La Banque mondiale, la croissance et la mondialisation

A première vue, le dernier rapport de la Banque mondiale sur la mondialisation n'est guère surprenant. Tel un mantra, il répète que les pays les plus engagés sur la voie de la mondialisation sont ceux qui bénéficient du meilleur taux de croissance et combattent le mieux la pauvreté. Mais enterré au sein du rapport, se trouve un aveu surprenant : les pays qui se sont intégrés le plus rapidement dans l'économie mondiale ne sont pas toujours ceux qui ont adopté les politiques économiques les plus libérales.

Qu'est-ce que cela signifie ? Pour la première fois, la Banque mondiale reconnaît que l'ouverture des marchés ne permet pas toujours de stimuler la croissance ni même l'intégration dans l'économie mondiale. Autrement dit, la Banque mondiale admet, de manière sous-entendue, que ses affirmations répétées quant aux bénéfices de la mondialisation sont sans conséquences directes sur ce que devrait être la politique commerciale des pays en voie de développement.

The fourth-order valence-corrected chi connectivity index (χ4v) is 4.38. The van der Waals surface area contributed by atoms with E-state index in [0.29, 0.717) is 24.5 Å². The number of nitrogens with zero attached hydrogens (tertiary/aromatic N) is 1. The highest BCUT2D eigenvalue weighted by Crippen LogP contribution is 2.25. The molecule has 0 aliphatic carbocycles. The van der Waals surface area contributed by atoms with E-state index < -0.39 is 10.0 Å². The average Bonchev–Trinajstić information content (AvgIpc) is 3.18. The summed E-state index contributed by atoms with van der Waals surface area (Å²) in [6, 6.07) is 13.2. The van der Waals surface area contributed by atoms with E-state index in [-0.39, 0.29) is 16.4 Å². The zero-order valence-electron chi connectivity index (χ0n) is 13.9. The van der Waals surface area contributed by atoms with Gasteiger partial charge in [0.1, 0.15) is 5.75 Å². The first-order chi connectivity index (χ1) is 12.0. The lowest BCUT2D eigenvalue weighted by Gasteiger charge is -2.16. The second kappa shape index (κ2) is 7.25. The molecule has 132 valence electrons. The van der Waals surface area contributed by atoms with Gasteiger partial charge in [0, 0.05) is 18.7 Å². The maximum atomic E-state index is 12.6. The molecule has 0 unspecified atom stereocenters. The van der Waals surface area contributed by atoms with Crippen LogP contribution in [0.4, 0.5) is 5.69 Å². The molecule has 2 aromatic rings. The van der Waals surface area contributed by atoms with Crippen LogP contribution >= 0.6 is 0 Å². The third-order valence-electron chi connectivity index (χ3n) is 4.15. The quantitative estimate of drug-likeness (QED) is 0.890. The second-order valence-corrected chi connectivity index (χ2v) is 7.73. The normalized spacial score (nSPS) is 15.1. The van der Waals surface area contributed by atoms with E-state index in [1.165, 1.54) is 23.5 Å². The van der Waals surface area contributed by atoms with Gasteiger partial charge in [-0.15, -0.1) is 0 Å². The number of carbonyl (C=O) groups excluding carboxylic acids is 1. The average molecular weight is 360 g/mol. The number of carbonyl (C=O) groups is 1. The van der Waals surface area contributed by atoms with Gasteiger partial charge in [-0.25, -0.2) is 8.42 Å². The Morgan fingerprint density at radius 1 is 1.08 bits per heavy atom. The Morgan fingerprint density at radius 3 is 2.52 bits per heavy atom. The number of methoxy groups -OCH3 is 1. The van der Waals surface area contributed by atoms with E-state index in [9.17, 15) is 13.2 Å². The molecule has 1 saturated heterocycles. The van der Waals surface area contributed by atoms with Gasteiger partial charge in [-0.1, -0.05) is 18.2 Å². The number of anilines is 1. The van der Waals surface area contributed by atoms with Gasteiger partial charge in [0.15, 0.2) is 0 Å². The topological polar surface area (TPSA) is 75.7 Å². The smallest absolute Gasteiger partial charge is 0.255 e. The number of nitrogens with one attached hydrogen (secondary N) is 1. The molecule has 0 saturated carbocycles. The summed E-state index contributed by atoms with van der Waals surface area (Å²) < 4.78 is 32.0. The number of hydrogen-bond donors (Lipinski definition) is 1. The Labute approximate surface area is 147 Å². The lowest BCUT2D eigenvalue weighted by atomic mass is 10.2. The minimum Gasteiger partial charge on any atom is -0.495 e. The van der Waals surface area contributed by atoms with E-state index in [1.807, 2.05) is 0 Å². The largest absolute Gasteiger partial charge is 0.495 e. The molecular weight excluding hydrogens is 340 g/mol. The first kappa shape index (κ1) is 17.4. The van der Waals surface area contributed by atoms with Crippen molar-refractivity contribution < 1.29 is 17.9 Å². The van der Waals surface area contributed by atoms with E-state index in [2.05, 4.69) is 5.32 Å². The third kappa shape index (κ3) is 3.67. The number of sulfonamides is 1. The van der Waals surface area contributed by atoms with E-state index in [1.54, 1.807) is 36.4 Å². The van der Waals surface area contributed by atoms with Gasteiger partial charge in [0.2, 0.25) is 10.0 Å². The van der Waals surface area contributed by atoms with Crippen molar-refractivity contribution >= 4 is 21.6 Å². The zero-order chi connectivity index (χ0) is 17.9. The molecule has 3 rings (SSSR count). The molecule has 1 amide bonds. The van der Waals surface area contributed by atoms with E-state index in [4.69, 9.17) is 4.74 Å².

La Banque mondiale commence enfin à prendre en compte une réalité évidente pour quiconque examine la situation sans préjugé. Une intégration rapide dans l'économie mondiale est la conséquence, non de l'adhésion à l'OMC (Organisation mondiale du commerce) ou de l'ouverture des marchés au sens strict, mais d'une stratégie de croissance efficace, le plus souvent très adaptée à une situation particulière.

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